LVM negates benefits of jounaling filesystems? [was RFE: autofsck]
loupgaroublond at gmail.com
Wed Jun 11 21:26:38 UTC 2008
2008/6/11 Callum Lerwick <seg at haxxed.com>:
> On Tue, Jun 10, 2008 at 9:53 AM, Eric Sandeen <sandeen at redhat.com> wrote:
>> I think the problem is, barriers are really implemented as drive cache
>> flushes. So under certain workloads the performance really does hurt.
>> But if the alternative is a good chance of filesystem corruption on
>> power loss, remind me again why we run a journaling fileystem at all? :)
>> If ext3 doesn't get barriers on by default upstream then I would suggest
>> that yes, we should patch the kernel ourselves to do so, or set the
>> installer to create fstabs which specify it for filesystems that don't
>> have barriers on by default. ... after lvm stops filtering it out,
> I would like to put in my +1 for this. Performance is pointless on if you
> can not trust that your data is safe. I have on many occasions run fscks on
> my supposedly clean ext3 filesystems, only to find some mild corruption. How
> can this happen? Isn't journaling supposed to prevent this? One day I ran a
> fsck before doing some filesystem resizing, only to find one of my
> irreplacible personal photos had become corrupted. I had no way to know when
> or why this file got corrupted, it had been written to disk some time ago
> and never touched since. I trusted journaling, and it failed me. (Yes, I
> have a backup. I think...) After this, I now turn on autofsck on all my
> machines, so that corruption at least can't go undetected for years. Which
> means after a power fail it takes my primary desktop with a pretty full
> 250gb drive 20-30 minutes to come back up, which is incredibly irritating,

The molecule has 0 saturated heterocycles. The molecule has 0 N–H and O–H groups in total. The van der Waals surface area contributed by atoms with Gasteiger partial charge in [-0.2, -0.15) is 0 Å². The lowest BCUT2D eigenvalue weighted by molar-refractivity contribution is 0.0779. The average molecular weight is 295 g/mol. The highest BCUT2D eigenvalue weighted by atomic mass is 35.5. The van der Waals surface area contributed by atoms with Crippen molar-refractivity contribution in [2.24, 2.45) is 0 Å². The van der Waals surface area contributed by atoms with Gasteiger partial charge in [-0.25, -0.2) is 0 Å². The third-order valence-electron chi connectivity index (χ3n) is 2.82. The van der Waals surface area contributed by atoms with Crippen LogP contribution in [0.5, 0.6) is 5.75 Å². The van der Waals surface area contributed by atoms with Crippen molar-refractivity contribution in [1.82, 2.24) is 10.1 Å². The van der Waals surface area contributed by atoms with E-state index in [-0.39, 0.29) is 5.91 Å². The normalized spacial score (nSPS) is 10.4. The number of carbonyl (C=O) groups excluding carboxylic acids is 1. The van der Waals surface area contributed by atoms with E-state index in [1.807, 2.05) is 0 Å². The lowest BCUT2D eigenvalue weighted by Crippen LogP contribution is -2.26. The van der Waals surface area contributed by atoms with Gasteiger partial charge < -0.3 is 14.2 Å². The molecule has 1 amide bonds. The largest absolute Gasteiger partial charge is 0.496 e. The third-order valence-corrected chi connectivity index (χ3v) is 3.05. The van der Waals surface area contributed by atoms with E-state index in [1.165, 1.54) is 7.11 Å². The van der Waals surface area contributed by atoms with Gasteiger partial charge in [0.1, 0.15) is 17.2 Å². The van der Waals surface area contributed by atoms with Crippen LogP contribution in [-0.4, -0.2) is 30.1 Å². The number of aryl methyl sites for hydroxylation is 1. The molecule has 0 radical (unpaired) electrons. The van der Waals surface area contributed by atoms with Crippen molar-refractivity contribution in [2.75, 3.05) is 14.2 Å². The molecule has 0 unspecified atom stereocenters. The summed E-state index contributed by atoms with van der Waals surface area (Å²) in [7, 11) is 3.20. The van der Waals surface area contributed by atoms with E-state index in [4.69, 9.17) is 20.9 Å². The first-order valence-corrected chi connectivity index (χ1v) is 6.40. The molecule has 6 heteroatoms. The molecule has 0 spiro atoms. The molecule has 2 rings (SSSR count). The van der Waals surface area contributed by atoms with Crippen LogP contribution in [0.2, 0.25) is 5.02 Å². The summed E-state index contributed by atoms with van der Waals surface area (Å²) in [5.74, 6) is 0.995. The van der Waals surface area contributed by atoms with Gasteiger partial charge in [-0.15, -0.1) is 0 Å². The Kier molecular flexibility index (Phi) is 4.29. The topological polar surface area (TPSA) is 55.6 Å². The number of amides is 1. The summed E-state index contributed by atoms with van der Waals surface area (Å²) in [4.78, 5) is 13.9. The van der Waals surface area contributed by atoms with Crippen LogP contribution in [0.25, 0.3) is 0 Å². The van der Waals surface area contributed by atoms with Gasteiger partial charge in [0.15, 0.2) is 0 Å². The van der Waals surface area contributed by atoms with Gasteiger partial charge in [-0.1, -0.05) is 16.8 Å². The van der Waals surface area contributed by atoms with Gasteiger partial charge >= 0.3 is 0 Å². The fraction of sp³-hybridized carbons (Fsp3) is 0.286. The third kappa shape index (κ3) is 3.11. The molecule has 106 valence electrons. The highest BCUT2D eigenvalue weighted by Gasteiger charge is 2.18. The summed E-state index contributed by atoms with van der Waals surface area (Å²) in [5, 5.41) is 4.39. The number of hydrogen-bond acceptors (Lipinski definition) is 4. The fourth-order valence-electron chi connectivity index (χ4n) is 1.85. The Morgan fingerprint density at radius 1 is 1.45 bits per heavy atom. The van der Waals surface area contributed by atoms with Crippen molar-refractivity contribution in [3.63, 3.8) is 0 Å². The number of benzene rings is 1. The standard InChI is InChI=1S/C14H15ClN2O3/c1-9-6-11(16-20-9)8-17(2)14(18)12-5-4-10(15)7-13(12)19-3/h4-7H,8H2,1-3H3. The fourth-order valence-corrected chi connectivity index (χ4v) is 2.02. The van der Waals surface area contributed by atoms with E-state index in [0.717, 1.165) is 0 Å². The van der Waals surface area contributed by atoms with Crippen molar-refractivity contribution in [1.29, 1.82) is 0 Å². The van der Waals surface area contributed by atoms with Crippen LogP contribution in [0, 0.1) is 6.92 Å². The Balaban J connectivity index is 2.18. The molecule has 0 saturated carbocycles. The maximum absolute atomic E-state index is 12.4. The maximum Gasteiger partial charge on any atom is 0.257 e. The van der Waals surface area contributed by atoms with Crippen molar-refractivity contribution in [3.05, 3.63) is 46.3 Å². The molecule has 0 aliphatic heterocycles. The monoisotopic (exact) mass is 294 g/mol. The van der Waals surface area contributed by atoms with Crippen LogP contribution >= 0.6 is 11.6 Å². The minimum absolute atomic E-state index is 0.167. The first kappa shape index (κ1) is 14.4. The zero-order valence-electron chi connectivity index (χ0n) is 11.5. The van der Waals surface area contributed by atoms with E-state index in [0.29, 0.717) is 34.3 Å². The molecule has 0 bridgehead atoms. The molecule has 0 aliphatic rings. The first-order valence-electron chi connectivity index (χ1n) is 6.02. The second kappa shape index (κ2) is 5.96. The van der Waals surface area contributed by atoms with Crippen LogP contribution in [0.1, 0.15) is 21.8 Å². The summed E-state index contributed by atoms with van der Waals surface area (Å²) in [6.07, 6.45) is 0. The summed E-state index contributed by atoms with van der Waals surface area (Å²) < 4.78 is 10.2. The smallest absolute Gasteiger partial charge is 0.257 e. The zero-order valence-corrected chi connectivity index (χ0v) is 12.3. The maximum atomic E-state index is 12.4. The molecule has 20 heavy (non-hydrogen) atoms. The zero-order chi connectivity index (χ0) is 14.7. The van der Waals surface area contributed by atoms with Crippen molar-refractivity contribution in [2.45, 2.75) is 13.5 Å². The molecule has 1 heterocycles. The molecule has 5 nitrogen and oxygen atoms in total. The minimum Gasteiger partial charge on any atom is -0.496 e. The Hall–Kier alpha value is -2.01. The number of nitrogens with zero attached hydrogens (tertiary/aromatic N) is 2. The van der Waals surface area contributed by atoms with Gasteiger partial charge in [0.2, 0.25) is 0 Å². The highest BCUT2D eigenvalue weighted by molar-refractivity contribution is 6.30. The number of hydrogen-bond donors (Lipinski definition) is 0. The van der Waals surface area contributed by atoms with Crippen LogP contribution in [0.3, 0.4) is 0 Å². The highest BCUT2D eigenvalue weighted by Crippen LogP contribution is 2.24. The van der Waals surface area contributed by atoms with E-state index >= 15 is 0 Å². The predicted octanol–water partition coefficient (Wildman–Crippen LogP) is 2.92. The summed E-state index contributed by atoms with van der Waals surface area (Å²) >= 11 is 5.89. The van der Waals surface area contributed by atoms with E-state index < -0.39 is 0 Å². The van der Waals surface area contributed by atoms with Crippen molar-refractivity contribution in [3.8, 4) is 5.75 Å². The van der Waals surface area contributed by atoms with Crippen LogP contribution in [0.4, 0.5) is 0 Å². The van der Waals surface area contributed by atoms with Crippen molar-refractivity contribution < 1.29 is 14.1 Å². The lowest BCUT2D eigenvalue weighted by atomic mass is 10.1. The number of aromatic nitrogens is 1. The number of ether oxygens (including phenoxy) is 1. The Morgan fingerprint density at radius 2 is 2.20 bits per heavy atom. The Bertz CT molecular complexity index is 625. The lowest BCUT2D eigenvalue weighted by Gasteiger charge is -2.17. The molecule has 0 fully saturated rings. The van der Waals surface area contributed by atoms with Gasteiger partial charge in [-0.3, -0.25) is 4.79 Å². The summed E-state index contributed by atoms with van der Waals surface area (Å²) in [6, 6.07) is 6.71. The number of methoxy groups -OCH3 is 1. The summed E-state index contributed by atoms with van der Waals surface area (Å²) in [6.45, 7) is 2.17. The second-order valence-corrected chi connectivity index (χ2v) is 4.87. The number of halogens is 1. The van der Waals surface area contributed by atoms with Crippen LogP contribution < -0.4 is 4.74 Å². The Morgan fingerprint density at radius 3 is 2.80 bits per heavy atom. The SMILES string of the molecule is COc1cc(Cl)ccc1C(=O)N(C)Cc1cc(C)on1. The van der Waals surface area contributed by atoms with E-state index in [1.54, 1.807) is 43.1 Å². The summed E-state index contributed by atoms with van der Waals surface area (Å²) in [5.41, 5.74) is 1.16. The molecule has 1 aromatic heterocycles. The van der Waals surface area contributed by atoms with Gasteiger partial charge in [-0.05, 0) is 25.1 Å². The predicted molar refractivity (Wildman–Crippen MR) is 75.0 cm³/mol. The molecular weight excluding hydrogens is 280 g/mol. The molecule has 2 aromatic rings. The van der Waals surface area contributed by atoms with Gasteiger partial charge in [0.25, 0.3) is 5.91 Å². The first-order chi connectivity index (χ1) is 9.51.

> but I have to know my data is safe. I've even picked up a habit of
> obsessively checksumming all my really important files. I wish the
> filesystem would help do this for me. (ZFS...)
> Knowing is half the battle. See, what can happen here, is a file can get
> corrupted, and I may not notice until years later. By then I may have cycled
> through several full backups, and long since lost the backup I did have of
> the file...
> This must be fixed. Only through a long painful process of losing faith have
> I learned to not trust my filesystems. I suspect there are many others out
> there who have been bitten by filesystem corruption and just don't know it
> Only now do I learn the likely reason for this corruption. How would I have
> reported this? I just assumed it was hardware glitches.
Journaling won't save you from this problem, necessarily. What you
gain from journaling is when your process aborts half way through
because of any failure at all. The integrity you get is not that
every piece of data is intact and correct, but that no bit is in a
transitory state. This means any transaction, or change of state from
A to B, that affects more than one bit on the hard drive, is a
concrete, isolated and discrete change. This is the only guarantee
you get from a journaled file system.
This means, your system crashes while doing a banking transaction, you
don't lose money without a record being made to whom you paid it to.
It means that while rotating a photo, your power goes out, you don't
have half a rotate photo saved on your hard drive. It means that
there are no lost blocks on your hard drive of files that didn't save
while doing something very critical. File copy operations are either
completed or not.
You don't gain long term storage. You do gain transaction security.
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